While my company will gladly still design direct mail, newsprint ads, and banner ads for auctions with firearms, I will no longer create Facebook advertising for auctions with guns in the catalog. The stakes are too high for me. Take time to evaluate whether they are for you, too.
As of right now, the best way to advertise an auction with guns is to create a separate catalog for the guns. This way, you can run Facebook ads for the other lots that will sell or sell higher because of Facebook exposure. The gun catalog can be promoted separately via email, direct mail, newsprint, etc. (Lists of both gun dealers and people with hunting licenses are not only available but reasonably priced.)
I would contend that we spend much of our time uneducating the room. By that I mean that we have to lead people out of counterproductive advertising strategies and practices that have become engrained into the industry. We do that because using new technology with old approaches just multiplies the audiences for bad advertising.
Over the past 20 years, social scientists have been documenting the phenomenon that those who know the least about many topics actually have the most confidence in their understanding of them. According to the Dunning-Kruger effect, not only is ignorance bliss; it’s also incredibly deceiving.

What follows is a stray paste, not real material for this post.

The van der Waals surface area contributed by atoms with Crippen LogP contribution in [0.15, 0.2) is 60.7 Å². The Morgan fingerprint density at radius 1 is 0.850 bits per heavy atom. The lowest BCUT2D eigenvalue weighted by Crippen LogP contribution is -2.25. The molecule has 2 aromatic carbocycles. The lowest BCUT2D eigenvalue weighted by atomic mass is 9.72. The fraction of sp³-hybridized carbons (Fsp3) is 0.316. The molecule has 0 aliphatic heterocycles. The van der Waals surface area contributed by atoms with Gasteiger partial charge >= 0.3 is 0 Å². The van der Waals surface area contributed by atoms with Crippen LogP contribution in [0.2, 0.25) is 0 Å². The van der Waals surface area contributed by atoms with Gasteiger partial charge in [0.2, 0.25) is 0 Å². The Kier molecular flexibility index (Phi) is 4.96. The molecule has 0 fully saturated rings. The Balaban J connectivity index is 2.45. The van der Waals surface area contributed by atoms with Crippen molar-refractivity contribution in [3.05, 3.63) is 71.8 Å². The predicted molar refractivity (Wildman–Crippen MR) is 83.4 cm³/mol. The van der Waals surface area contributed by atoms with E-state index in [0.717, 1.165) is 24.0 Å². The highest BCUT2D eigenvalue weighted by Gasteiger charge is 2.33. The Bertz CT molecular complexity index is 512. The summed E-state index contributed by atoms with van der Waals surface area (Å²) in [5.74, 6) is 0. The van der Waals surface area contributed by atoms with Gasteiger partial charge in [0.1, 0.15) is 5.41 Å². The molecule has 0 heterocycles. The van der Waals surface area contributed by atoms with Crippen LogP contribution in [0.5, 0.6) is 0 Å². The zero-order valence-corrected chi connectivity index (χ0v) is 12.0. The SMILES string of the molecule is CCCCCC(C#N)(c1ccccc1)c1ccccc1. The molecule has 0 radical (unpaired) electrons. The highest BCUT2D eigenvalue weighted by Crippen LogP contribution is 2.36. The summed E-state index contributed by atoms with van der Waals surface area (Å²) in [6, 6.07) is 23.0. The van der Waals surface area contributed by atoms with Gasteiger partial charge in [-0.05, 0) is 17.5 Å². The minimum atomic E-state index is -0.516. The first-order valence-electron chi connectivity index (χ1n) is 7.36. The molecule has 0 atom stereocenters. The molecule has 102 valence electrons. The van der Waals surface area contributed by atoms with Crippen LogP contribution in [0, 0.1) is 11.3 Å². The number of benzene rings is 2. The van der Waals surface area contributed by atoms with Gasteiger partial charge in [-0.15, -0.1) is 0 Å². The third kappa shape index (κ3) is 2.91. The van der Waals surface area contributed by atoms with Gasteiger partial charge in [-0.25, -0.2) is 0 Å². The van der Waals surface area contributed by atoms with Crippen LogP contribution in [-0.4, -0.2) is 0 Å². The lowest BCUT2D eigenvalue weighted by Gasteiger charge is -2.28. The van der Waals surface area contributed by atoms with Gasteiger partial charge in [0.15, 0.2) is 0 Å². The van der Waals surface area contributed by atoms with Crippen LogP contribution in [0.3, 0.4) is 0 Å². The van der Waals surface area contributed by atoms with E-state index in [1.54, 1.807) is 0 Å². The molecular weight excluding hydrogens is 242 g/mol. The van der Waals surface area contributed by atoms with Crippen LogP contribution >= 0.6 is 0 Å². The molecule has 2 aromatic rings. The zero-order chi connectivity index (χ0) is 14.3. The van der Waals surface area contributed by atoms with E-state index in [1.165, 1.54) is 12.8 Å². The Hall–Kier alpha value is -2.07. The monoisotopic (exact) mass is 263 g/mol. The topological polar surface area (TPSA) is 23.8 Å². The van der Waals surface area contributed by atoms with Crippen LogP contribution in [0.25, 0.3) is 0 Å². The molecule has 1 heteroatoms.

If you’re trusting that being in the right place at the right time is enough, know that those pragmatic auction marketers are connecting with more and better prospects than you are.
Advertising awards affirm our actions and can even be a competitive advantage. Their importance, though, pales in comparison to the impressions that the marketplace has of our brand and its iterations. We don’t compete just against other auctioneers. We compete every day against the entire marketplace—all the different ways and places that people can buy what we’re trying to sell. Whether we like it or not, that marketplace is asking these questions. Are you?